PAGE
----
Not in my boatyard!
Mill Basin residents are livid at the city’s plan to move three of the infamous Sheepshead Bay “booze cruise” boats to a pier in their neighborhood without seeking their input or even giving them notice.
“Not one iota of courtesy was given to let the community board or community know,” said Councilman Alan Maisel (D–Mill Basin). “I understand the need to solve problems, but that doesn’t mean screw another community.”
On April 24, two Sheepshead Bay politicians and long-time party boat critics, Assemblyman Steven Cymbrowitz (D–Sheepshead Bay) and Councilman Chaim Deutsch (D–Sheepshead Bay), announced that the boats would leave the Emmons Avenue pier in two stages, in May and September.
The three boats vacating in May will dock at Mill Basin off of Flatbush Avenue, according to a Parks Department spokeswoman.
Residents of Sheepshead Bay have complained for years that the party boats bring noise, parking issues, and drunken antics to their neighborhood, and Maisel and other Mill Basin politicians say they and their constituents were completely unaware that the city had decided to lay those quality-of-life problems on their doorstep.
“Unbeknownst to the residents of Marine Park, Mill Basin and the Rockaways, the ‘Party Boats’ with their intoxicated and rambunctious revelers were moved to the Mill Basin area,” said Assemblywoman Jaime Williams (D–Mill Basin) in a press release that called the move a “surprise attack,” and noted that there were no public hearings or notices before the announcement. “The quiet inlet off of Jamaica Bay will no longer be so quiet.”
Similarly, Maisel said he and other civic leaders were never told that Mill Basin was an option for the boats.
“No one told me, the community board, or other elected officials,” he said.
The Parks Department and the mayor’s office did not immediately respond to requests for comment.
Deutsch, who led efforts to move the boats, said he assumed the mayor’s office had informed the Mill Basin community of the plans before, and that he’d be open to helping find an alternate location.
“When I get called by the administration saying they’re going to move the boats, I’m under the assumption people were notified,” he said. “I have no problem working with them to find a better solution.”
The Mill Island Civic Association’s scheduled April 26 meeting was cancelled, according to an employee at its host location Sunrise at Mill Basin, an assisted living facility. Maisel said the meeting was cancelled because the venue is not set up to handle the large number of anti-boat protesters that were expected to attend to complain about the city’s action.
“Where are they gonna park,” said Marine Parker Louise Quinlan. “People will come from all over. We already have so many break-ins.”
Maisel, Williams and other community leaders have planned a protest at Nick’s Lobster House along the basin on April 29 to voice their anger at the boats.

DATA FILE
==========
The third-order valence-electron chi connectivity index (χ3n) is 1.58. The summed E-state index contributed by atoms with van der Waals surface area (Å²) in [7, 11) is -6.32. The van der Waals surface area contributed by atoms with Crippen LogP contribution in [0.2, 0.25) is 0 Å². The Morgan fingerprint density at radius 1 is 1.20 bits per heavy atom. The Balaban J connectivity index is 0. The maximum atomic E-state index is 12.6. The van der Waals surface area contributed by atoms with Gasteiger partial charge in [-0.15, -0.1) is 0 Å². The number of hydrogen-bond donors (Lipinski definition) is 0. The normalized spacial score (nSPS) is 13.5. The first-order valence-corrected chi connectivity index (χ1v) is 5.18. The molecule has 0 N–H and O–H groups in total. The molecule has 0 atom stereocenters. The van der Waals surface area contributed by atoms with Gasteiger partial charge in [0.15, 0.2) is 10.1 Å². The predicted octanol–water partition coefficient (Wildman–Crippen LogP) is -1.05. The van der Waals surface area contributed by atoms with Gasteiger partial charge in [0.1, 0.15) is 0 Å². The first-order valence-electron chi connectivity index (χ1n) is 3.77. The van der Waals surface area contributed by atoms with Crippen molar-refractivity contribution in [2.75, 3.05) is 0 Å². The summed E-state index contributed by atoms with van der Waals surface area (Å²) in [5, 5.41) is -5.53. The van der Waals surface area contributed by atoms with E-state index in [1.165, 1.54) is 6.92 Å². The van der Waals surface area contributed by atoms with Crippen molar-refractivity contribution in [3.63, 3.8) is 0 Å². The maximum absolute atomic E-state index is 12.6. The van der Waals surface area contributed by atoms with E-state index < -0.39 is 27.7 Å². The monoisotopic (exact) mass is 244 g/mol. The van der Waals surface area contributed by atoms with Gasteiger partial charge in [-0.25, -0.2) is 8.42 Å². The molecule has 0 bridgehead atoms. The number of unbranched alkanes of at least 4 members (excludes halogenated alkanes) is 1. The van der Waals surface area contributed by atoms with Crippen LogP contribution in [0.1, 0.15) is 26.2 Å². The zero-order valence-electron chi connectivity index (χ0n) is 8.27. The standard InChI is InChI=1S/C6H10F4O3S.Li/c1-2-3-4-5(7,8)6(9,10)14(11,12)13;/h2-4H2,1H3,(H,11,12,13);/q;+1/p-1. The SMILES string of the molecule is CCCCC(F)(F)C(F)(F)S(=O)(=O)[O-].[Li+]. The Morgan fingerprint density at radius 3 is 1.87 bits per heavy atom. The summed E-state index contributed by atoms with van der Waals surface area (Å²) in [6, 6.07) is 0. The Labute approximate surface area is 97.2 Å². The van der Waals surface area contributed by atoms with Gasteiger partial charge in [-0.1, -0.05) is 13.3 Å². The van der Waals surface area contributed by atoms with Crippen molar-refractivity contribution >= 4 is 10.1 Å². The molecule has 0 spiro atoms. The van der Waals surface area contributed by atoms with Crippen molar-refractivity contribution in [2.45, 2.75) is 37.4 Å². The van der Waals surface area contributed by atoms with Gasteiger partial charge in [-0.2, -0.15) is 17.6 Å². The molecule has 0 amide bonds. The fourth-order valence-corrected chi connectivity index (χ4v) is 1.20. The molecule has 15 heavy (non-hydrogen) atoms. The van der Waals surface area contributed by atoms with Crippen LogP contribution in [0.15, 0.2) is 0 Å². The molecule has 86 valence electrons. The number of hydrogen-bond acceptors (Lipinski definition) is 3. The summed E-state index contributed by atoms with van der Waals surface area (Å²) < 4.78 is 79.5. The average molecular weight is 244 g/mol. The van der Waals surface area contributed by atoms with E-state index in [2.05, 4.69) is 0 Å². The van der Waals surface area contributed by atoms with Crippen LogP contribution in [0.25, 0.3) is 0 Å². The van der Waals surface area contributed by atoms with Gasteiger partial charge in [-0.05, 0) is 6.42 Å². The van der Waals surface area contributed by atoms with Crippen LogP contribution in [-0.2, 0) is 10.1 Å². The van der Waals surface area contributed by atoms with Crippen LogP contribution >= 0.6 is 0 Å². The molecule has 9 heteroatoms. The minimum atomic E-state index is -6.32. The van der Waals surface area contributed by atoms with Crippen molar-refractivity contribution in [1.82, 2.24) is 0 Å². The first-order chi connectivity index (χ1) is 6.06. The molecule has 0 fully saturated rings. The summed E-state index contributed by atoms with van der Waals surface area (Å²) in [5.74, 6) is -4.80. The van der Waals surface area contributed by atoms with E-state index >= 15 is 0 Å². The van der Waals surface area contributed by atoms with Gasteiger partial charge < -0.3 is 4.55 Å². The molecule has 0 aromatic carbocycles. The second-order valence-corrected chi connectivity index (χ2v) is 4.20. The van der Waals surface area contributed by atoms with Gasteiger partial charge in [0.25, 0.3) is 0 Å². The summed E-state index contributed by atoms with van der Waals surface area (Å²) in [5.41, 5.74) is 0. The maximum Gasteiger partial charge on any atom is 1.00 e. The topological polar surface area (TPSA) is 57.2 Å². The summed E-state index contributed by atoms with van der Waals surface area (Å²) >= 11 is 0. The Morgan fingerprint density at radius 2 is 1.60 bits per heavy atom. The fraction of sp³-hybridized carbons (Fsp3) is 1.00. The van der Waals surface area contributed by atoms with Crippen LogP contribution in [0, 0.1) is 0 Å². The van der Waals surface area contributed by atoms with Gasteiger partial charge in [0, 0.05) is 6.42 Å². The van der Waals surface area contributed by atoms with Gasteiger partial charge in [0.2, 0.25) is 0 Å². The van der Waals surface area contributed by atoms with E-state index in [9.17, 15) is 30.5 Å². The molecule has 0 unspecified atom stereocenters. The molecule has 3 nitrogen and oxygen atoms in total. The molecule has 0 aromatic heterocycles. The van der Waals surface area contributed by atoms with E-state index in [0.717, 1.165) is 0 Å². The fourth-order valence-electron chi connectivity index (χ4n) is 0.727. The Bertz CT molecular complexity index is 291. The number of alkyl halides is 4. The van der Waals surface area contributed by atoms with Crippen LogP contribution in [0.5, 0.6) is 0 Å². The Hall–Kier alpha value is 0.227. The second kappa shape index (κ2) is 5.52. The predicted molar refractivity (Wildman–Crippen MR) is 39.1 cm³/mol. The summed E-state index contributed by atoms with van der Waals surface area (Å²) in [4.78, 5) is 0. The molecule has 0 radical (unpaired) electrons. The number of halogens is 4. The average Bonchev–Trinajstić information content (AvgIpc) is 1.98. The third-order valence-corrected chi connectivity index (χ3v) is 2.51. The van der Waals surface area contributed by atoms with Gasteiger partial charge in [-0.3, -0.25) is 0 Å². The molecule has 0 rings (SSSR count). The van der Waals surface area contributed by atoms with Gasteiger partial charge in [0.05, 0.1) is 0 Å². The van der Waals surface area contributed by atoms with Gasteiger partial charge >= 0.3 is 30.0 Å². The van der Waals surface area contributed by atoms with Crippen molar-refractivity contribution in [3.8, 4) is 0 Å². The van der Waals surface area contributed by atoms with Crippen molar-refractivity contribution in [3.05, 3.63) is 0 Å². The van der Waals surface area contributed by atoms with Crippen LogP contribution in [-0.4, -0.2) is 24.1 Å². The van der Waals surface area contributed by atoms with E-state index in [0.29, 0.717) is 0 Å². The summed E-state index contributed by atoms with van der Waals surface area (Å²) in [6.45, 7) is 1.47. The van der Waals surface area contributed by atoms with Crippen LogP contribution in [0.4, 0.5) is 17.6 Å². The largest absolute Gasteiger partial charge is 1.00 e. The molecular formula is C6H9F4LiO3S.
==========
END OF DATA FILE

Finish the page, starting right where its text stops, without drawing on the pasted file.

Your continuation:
Maisel also said the community will pursue legal action against the decision, but did not immediately provide details.
Mill Basinites weren’t the only ones up in arms over the boats. In September, the remaining Sheepshead Bay party boast will move to the Brooklyn Army Terminal in Sunset Park, and the district manager of the local community board said his community was blindsided by the announcement as well.
“It fits the pattern of this administration making decisions and not informing the community,” said Jeremy Laufer of Community Board 7. “We were not consulted beforehand that the administration had these grand plans.”
Laufer echoed the concerns of Mill Basin about the quality-of-life problems the notorious booze cruisers could bring to Sunset Park.
“We haven’t seen anything done to clear up the problems in Sheepshead Bay, they’re simply moving the boats to other neighborhoods,” he said. “We’re very concerned about public drunkenness and drunk driving.”
The councilman for Sunset Park said he was not consulted by the city either, and blasted the city for dumping another neighborhood’s problems on his constituents.
“I’m offended that the administration is trying to relocate obnoxious business activities without publicly consulting elected officials, community boards and residents,” said Councilman Carlos Menchaca (D–Sunset Park). “Neither Sunset Park nor any neighborhood should be used as a convenient dumping ground for a problem that should have been solved long ago.”
More than 150 people showed up to a protest on April 29 at Nick’s Lobster House — a seafood restaurant along the waterfront off of Flatbush Avenue, where the boats are supposed to be heading this month.
The protesters held signs reading “This Won’t Float in This Town,” and “No Booze Cruise Welcome” at the event, and complained that the city was just dumping another neighborhood’s problem on them.
“I don’t know how they can say it’s definitely not permissible in one neighborhood, but okay in an other,” said Mill Basinite Bill DeStefano.
DeStefano says he has no clue where big boats like those in question will go in Mill Basin, and that the area is actually a worse place for them than Sheepshead Bay.
“In Sheepshead Bay you can get right to the ocean,” said DeStefano. “You don’t have people on small boats or leisure crafts. This is more common in Mill Basin.”
The city has not confirmed an exact location where the boats will dock, and the nearby Kings Plaza Marina, where many small craft are moored, did not respond to a request for comment.
One Bergen Beach protester agrees that the area isn’t suited for large party boats.
“The Mill Basin waterways aren’t made for these type of boats,” said Joe Dai. “The channel isn’t wide enough, and there’s no adequate dockage, bathroom facilities or parking.”
Dai says he is happy with the large turnout at the protest, and is confident the city will back down given all the outrage.
“We’re not gonna stop,” he said. “This isn’t the right place for them.”